On the east side of Manhattan on 2 East 91st Street, is a museum jewel, The Cooper Hewitt Museum. This museum is the Smithsonian Design Museum and housed in the family’s former mansion. It is home to the Target Design Center.
Peter Cooper, (1791-1883), patriarch of the Cooper-Hewitt family, was an inventor, manufacturer, and philanthropist. He is probably best known for “Tom Thumb,” the first steam locomotive. He wished to benefit society by helping his fellow man, and was much loved. The first free institution of higher education for young men and women in the nation, Cooper Union for the Advancement of Science and Art, was created by Cooper, and he ran as a 1876 presidential candidate in the Greenback Party. Did I also mention he created jello? Well, he did.
Cooper and his wife, Sarah, had one daughter, Sarah Amelia, (known as Amelia), and in 1855 she married Abram Steven Hewitt. Hewitt, son of a fine cabinet maker, later became a businessman, and mayor of New York City in 1887. There were 6 children from this union.
It was a busy social life for the Hewitt children as successful and prominent people of the era were often at their homes in New York City, and Ringwood, New Jersey. All were immersed in the arts and education.
Hewitt’s daughters, Sarah and Eleanor, wanted to fulfill their grandfather’s long dream of a museum and began to purchase items on trips abroad for later inclusion in the museum. The decorative art items purchased were books, drawings and textiles. By 1897, the dream was achieved and the museum began.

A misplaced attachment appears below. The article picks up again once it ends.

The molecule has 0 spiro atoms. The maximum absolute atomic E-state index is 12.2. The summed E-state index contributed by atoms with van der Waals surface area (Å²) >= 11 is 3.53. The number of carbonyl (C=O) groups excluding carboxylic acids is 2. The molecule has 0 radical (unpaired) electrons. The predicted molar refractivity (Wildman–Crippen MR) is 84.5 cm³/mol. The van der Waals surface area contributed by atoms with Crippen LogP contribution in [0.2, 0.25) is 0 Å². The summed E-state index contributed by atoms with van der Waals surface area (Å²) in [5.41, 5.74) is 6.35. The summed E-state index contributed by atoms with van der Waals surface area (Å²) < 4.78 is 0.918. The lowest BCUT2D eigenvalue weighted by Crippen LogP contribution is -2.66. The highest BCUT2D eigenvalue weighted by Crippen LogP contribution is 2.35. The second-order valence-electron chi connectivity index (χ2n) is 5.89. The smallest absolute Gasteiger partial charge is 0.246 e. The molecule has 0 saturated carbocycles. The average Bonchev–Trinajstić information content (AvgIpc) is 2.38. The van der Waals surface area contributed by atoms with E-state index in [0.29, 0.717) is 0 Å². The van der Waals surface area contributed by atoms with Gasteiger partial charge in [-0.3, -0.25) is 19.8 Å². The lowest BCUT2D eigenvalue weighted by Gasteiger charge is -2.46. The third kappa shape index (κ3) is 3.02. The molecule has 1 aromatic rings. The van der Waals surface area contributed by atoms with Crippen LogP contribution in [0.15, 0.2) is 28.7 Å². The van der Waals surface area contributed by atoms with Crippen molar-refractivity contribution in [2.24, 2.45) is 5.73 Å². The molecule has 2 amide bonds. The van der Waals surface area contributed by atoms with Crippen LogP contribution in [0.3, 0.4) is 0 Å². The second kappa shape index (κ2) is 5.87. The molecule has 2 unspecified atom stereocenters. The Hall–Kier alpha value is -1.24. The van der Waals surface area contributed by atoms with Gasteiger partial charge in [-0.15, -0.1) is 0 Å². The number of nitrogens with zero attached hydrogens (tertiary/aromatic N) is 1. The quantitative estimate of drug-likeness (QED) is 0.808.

Sarah and Eleanor never married but had fulfilling lives in their work and travels. Besides the museum home there is a fascinating Cooper-Hewitt summer home in Ringwood, New Jersey, which can be toured.
I began the tour with the video on the home in its prime which was hidden on the second floor to the left of the staircase. It is a must see.
Much of the mansion furnishings are in storage, however, pieces are brought out for display on occasion. The Cooper Hewitt collection has more than 210,000 objects and are digitalized. For questions as you tour feel free to ask security staff as they are knowledgeable and accessible.
On the museum ground floor items are displayed from the winners of the National High School Design Competition. Here’s a design winner which is now located in the museum gardens. Surprisingly, the chair was a comfortable and fun seating. Love the color..
Cooper wanted the theme of his museum to be for the advancement of science, and in this first floor wing it certainly is. Multi-colored DNA pictures are posted along with video explanations. I was unaware of the beautiful colors of DNA. There was also an orthotic electrical hand on display. But, perhaps my favorite was the hydroponic growing system seen behind this glass enclosure.
On the second floor patrons are allowed to develop their own designs via computer. These designs are then broadcast on the walls of the room. Works can be reclaimed or forwarded to home ports.
Textiles and the history of the paisley print was also displayed on this floor. The Hewitt sisters, Sarah and Eleanor, were known for their eccentric qualities. Perhaps this is best seen in the 1865 Steerhorn Chair from San Antonio.
And as you depart take time to stop by the gardens. Science and nature are here at its best.